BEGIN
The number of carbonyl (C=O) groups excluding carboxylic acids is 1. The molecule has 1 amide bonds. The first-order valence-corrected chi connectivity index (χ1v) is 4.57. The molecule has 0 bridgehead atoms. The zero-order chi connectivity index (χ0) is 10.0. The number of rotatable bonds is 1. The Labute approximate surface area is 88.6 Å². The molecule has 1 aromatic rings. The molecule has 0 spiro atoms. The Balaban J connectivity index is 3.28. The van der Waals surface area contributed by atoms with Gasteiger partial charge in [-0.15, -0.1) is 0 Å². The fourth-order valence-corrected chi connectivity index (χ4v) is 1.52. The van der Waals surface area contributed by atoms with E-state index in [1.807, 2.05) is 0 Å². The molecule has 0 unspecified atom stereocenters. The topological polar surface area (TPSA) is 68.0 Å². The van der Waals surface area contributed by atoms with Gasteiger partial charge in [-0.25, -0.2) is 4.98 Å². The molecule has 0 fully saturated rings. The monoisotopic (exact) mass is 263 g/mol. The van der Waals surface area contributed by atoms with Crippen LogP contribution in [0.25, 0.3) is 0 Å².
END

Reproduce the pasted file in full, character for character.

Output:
The number of carbonyl (C=O) groups excluding carboxylic acids is 1. The molecule has 1 amide bonds. The first-order valence-corrected chi connectivity index (χ1v) is 4.57. The molecule has 0 bridgehead atoms. The zero-order chi connectivity index (χ0) is 10.0. The number of rotatable bonds is 1. The Labute approximate surface area is 88.6 Å². The molecule has 1 aromatic rings. The molecule has 0 spiro atoms. The Balaban J connectivity index is 3.28. The van der Waals surface area contributed by atoms with Gasteiger partial charge in [-0.15, -0.1) is 0 Å². The fourth-order valence-corrected chi connectivity index (χ4v) is 1.52. The van der Waals surface area contributed by atoms with E-state index in [1.807, 2.05) is 0 Å². The molecule has 0 unspecified atom stereocenters. The topological polar surface area (TPSA) is 68.0 Å². The van der Waals surface area contributed by atoms with Gasteiger partial charge in [-0.25, -0.2) is 4.98 Å². The molecule has 0 fully saturated rings. The monoisotopic (exact) mass is 263 g/mol. The van der Waals surface area contributed by atoms with Crippen LogP contribution in [0.25, 0.3) is 0 Å².